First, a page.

TRIEZ POUR ROUS. Reverse, Cloud hiding sun, above 
JHESUS MARIA. By F. Magdelaine. Silver, 27 mm., with 


184 — Bust in armor to right. Reverse branch of lihes. Silver, 28 mm., 
with ring. 

185 — Same, Bronze. 

186 — vSame, Silver, 20 mm. 

187 — Same, Bronze. 

188 — Same, Silver, 18 mm. 

189 — Same, Bronze. 

190 — Same, Silver, 16 mm. 

191 — Same, Bronze. 

192 — Laureated bust in armor to left, ornamented field. Reverse 
wreath. By L. Tricard. Gold, 27 mm., with ring. 

193 — Same, Silver. 

194 — Same, Bronze. 

195 — Sarae, Silver, 20 mm. 

196 — Same, Bronze.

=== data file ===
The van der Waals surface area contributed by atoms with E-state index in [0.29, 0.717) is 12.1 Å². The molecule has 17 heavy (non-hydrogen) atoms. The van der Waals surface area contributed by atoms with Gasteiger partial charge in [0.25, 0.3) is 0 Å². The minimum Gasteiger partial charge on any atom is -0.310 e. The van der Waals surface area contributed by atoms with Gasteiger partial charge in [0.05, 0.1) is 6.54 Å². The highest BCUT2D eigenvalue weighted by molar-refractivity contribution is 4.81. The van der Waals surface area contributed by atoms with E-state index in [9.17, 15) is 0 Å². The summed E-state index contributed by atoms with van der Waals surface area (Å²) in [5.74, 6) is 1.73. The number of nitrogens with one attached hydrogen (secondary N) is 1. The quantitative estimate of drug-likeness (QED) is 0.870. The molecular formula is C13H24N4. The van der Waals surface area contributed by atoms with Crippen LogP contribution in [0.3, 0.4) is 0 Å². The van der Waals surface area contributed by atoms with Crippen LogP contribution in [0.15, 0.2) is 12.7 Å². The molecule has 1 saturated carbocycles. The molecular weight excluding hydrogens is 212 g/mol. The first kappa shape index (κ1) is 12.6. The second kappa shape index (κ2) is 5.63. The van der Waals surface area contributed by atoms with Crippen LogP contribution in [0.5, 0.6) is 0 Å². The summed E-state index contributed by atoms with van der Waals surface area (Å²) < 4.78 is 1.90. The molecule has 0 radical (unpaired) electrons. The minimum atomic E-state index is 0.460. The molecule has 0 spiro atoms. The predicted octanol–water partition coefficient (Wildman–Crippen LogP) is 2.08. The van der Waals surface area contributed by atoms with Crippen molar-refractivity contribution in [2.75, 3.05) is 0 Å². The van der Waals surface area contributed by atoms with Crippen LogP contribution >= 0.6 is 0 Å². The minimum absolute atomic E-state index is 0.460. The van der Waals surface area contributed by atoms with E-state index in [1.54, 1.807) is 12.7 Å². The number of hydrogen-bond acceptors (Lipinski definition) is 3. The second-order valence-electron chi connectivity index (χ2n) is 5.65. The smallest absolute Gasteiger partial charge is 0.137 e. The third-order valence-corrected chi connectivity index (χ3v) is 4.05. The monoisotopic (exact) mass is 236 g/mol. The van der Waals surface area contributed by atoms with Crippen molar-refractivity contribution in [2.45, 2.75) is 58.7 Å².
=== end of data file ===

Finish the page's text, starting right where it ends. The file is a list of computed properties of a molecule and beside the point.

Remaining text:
197 — Bust in armor and helmet to left Bsc JEANNE D 'ARC. Reverse, 
rose and ivy leaves. By Becker. Silver, gilt, 28 mm., with ring. 

198 — Obverse same. Reverse, scroll and lilies. Gold, 23 mm., with 

199 — Same, Silver gilt. 

200 — Same, 18 mm. 

201 — Same, 16 mm. 

202 — Same, 13 mm. 

203 — Same, 11 mm. 

204 — Bust as last. JEANNE above. Reverse same as No. 197. 
Silver gilt. Oval 24x28 mm., with ring. 

205 — Obverse same. Reverse same as No. 198. Silver gilt. Oval 
20x23 mm., with ring. 

206 — Same, 15x18 mm. 

207 — Same, 14x16 mm. 



2o8 — Half length in armor, facing slightly to left. Banner in left hand, 
Arms in field to left. Reverse, Helmet and crossed swords, 
below in two lines Bsii JEANNE D'ARC 1412-1431. By F. 
Cain. Silver, 26 mm., with ring. 

209 — Same, Bronze. 

210 — Same, Silver, 23 mm. 

211 — Same, Bronze. 

212 — Same, Silver, 20 mm. 

213 — Same, Bronze. 

214 — Same, Silver, 18 mm. 

215 — Same, Bronze. 

216 — Three quarter length in armor, facing slightly to right, banner in